2. Binders. Binders should be a single subject each. Four types of binders are absolutely essential. Kids each need a fun-type binder for everyday use; make one tab divider for each subject. You need a mom binder, also known as an administrative binder. In it, include all necessary state paperwork; use a separate tab for each child for test results, immunization records, attendance records, and official communication from the state. Include anything else you need at your fingertips (behind appropriately labeled tabs, of course). Additionally, you need an extra resources binder, divided by subject area for articles, workshop notes, maps, coloring pages, craft projects, and other resources. If you have a lot of supplementary materials, you may need more than one binder, or you may wish to use a filing drawer system instead. The last type of essential binders is portfolio binders for each child for each year. Every few weeks, clean out desk binders and file a small sampling into the portfolio.
3. 3-Hole Punch. Not every piece of paper comes ready to file.
4. Baskets and/or shoeboxes (cardboard or Rubbermaid type). You’ll need one each for different types of craft supplies, math maniptulatives, extra pens and pencils, markers, scissors, larger items, and anything else that will fit into a basket or box.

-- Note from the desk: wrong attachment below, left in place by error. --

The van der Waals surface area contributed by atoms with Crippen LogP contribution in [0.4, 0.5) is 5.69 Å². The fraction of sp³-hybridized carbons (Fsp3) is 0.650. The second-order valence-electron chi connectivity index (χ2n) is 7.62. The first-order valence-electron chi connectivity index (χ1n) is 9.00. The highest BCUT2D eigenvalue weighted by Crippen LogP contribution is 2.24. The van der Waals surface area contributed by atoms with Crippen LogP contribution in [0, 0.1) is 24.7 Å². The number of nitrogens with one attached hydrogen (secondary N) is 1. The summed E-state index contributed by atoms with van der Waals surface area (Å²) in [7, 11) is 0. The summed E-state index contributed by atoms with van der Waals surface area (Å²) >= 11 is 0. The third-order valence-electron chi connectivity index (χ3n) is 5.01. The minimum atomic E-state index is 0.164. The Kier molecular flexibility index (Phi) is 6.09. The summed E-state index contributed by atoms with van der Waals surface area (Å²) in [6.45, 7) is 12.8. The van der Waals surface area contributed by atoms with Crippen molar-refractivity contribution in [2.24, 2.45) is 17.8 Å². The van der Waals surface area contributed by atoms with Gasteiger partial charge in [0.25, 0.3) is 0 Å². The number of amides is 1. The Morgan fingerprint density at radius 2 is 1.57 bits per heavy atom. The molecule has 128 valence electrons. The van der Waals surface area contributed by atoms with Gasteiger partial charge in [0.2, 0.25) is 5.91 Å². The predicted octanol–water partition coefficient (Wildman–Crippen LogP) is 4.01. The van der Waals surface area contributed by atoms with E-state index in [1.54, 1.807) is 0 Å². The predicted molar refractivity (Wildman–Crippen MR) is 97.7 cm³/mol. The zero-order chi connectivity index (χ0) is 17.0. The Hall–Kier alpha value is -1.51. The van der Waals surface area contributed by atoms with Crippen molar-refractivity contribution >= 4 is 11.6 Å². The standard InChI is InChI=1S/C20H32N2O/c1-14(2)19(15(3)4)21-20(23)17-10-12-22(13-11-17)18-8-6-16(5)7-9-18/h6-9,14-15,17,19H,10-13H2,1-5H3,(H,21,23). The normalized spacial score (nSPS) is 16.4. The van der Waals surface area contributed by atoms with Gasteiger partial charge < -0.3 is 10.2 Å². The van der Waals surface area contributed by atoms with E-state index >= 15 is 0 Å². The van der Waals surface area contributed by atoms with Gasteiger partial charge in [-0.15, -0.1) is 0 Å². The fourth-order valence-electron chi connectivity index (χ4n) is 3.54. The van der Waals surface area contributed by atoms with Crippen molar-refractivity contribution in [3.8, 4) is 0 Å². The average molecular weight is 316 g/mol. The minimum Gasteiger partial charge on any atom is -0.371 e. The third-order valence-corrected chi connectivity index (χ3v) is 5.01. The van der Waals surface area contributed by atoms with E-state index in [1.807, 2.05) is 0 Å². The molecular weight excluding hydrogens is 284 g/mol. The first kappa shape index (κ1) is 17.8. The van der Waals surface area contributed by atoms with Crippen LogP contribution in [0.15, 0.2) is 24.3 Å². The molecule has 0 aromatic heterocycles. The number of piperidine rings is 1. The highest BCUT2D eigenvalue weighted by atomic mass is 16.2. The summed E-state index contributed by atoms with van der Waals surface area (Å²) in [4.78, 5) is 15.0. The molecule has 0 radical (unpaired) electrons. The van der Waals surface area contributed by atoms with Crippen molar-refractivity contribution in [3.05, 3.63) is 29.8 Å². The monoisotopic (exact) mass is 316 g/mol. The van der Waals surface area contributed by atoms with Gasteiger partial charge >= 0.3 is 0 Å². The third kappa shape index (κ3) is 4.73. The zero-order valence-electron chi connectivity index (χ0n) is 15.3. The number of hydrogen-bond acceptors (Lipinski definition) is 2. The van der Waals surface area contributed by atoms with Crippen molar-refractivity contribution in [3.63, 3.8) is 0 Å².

5. Various small containers. Store all of your extra paper clips, tacks, small manipulatives, erasers, staples, etc. neatly in one central location. Include pencil cups for each child, plus one for you.
6. Letter stacking trays. Have one for each type of paper, and one for each child and yourself (to be used for an in bin for work to be graded or filed).
7. Calendars. Have a master family calendar and small, portable calendars for yourself and for the children. Teach them how to plan.
8. Lesson planners. These are not meant to be restrictive, but are to provide a blueprint for school days. Realize that you have the freedom to change your plans if necessary.
9. Timers. Teach your children to manage their time wisely.
10. Keep it organized! If you get it out, put it away right away and train you children to do the same thing.
Now that we’ve established a blueprint and gathered our tools, let’s start building an organized homeschool.
P.S. – If you’re thinking that this list looked familiar, you’re right :-).